Lloyds bank ends long journey out of UK state ownership
London Letter: Treasury books profit of about €580 million on share sales
The UK treasury’s remaining 0.25 per cent of Lloyds bank shares was offloaded through the market on Tuesday. Photograph: Peter Nicholls/Reuters
Lloyds Banking Group has finally shaken off the shackles of UK government ownership, as the treasury disposed of its last remaining shares in the group late on Tuesday.
Formal confirmation of the sale, expected from the government on Wednesday morning will be a sweet moment for Lloyds, and its chief executive António Horta-Osório, who was parachuted in from Santander six years ago to secure the recovery of the bailed-out British bank.
The following January, the treasury was forced to stump up emergency funds that would eventually total more than £20 billion to save the enlarged Lloyds Banking Group from collapse, leaving the taxpayer sitting on a 43 per cent stake.
Portuguese-born Horta-Osório arrived in March 2011 following the departure of the bank’s American chief executive Eric Daniels, and swiftly set about shoring up the business.
Lloyds was the first major bank to act on the scandal over the mis-selling of payment protection insurance (PPI). Just weeks after the new chief executive arrived, he shocked the City by taking a £3.2 billion provision to cover compensation to customers who had bought the virtually worthless policies.
At the time, it was regarded as a huge hit for Lloyds, although its bill has since ballooned to more than £17 billion as the scale of the scandal became clear. Other banks were forced to follow suit and the cost to the industry as a whole has reached more than £40 billion.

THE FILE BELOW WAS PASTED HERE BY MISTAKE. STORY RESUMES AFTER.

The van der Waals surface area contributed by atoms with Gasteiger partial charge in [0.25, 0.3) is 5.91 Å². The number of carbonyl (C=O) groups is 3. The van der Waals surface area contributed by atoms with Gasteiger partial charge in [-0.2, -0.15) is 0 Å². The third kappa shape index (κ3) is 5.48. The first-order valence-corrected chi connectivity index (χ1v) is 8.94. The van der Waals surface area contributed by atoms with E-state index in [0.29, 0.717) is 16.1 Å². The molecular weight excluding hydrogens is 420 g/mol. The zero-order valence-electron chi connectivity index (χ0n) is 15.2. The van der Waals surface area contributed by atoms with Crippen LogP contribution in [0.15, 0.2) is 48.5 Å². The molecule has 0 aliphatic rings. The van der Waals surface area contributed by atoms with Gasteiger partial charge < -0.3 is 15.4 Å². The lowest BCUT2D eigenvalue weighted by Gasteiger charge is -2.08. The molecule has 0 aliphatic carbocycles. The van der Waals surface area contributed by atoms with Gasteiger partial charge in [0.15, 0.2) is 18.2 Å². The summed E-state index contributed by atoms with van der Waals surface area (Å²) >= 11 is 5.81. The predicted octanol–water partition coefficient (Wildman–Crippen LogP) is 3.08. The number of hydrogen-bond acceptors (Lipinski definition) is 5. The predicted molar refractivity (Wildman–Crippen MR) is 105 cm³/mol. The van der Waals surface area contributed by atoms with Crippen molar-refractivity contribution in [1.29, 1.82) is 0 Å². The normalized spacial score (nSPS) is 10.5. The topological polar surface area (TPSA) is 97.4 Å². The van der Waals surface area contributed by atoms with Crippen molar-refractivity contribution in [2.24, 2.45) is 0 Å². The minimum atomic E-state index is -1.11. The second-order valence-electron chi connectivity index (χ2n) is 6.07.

Despite its well-publicised problems with PPI, Lloyds has now made an impressive return to financial health. In February, the group reported its best results in a decade, with profits more than doubling to £4.2 billion. Shareholders were rewarded with the promise of a special dividend payment.
As its business and share price have recovered over the past few years, the government has been steadily selling down its stake. The remaining 0.25 per cent of the shares was offloaded through the market on Tuesday.
The treasury has booked a profit of around £500 million (€582 million) on the share sales, which, although welcome, goes nowhere near covering the £3.6 billion cost of financing the bailout funds.
Horta-Osório has also done pretty well out of Lloyds, earning more than £30 million during his six-year tenure. But he has suffered some sticky moments along the road to recovery, not least in November 2011 when the Portuguese chief executive, then just six months into the job, was forced to take a leave of absence through exhaustion.
His departure threw the bank into chaos and alarmed the City, which wondered whether he would ever return. Shares in the bank tumbled.
In the end, Horta-Osório was back at his desk after two months, including a week spent resting at the celebrity rehab clinic, the Priory.
He later explained that he had suffered an insomnia-induced physical collapse – “I would go to bed exhausted but could not get to sleep. I could not switch off . . . I was ending up with just two of three hours’ sleep every night . . . I understand now why they use sleep deprivation to torture prisoners.”
The bank and its then chairman, City grandee Sir Win Bischoff, won praise for the way in which the chief executive’s health problems had been handled. It is still extremely rare for someone heading up such a large company – and one with such large problems – to take extended sick leave at all, let alone return to their post afterwards.
Sick leave hasn’t been the only difficulty of a personal nature for the Lloyds chief executive, who last year hit the tabloid headlines amid allegations of an affair. The married bank boss later wrote to Lloyds’ 75,000 staff, expressing his regret for the bad publicity and to apologise for the damage caused to Lloyds’ reputation.
Horta-Osório weathered that particular storm, despite some calls for his head. But with the sale of the government’s last shares, there will be a renewed focus on his future plans.
He’s regarded as having done an excellent job at Lloyds, particularly when compared with the progress – or lack of it – at bailed-out rival Royal Bank of Scotland, where the treasury still holds a 71 per cent stake.
Speculation in the City is that the Lloyds boss, who is still only in his early 50s, could be induced to jump ship for the Asia-focused banking giant HSBC, which is looking to replace chief executive Stuart Gulliver next year.
Fiona Walsh is business editor of theguardian.com